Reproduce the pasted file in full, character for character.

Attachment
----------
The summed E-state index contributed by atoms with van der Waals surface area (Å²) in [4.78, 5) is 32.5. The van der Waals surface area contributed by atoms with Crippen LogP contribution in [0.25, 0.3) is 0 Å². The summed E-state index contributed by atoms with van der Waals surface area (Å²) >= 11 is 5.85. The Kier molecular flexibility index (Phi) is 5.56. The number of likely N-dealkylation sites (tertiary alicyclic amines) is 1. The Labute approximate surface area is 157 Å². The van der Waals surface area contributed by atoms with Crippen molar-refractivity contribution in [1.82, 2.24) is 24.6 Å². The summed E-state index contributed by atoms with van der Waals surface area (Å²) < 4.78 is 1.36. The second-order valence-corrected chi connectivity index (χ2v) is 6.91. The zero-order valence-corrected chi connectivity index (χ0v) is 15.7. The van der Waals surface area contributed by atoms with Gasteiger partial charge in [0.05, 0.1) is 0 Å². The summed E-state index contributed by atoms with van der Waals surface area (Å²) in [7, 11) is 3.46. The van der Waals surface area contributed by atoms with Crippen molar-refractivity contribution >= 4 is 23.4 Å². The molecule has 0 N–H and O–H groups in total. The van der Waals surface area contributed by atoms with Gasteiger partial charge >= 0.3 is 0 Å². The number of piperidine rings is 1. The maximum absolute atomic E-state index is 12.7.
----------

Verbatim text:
The summed E-state index contributed by atoms with van der Waals surface area (Å²) in [4.78, 5) is 32.5. The van der Waals surface area contributed by atoms with Crippen LogP contribution in [0.25, 0.3) is 0 Å². The summed E-state index contributed by atoms with van der Waals surface area (Å²) >= 11 is 5.85. The Kier molecular flexibility index (Phi) is 5.56. The number of likely N-dealkylation sites (tertiary alicyclic amines) is 1. The Labute approximate surface area is 157 Å². The van der Waals surface area contributed by atoms with Crippen molar-refractivity contribution in [1.82, 2.24) is 24.6 Å². The summed E-state index contributed by atoms with van der Waals surface area (Å²) < 4.78 is 1.36. The second-order valence-corrected chi connectivity index (χ2v) is 6.91. The zero-order valence-corrected chi connectivity index (χ0v) is 15.7. The van der Waals surface area contributed by atoms with Gasteiger partial charge in [0.05, 0.1) is 0 Å². The summed E-state index contributed by atoms with van der Waals surface area (Å²) in [7, 11) is 3.46. The van der Waals surface area contributed by atoms with Crippen molar-refractivity contribution >= 4 is 23.4 Å². The molecule has 0 N–H and O–H groups in total. The van der Waals surface area contributed by atoms with Gasteiger partial charge >= 0.3 is 0 Å². The number of piperidine rings is 1. The maximum absolute atomic E-state index is 12.7.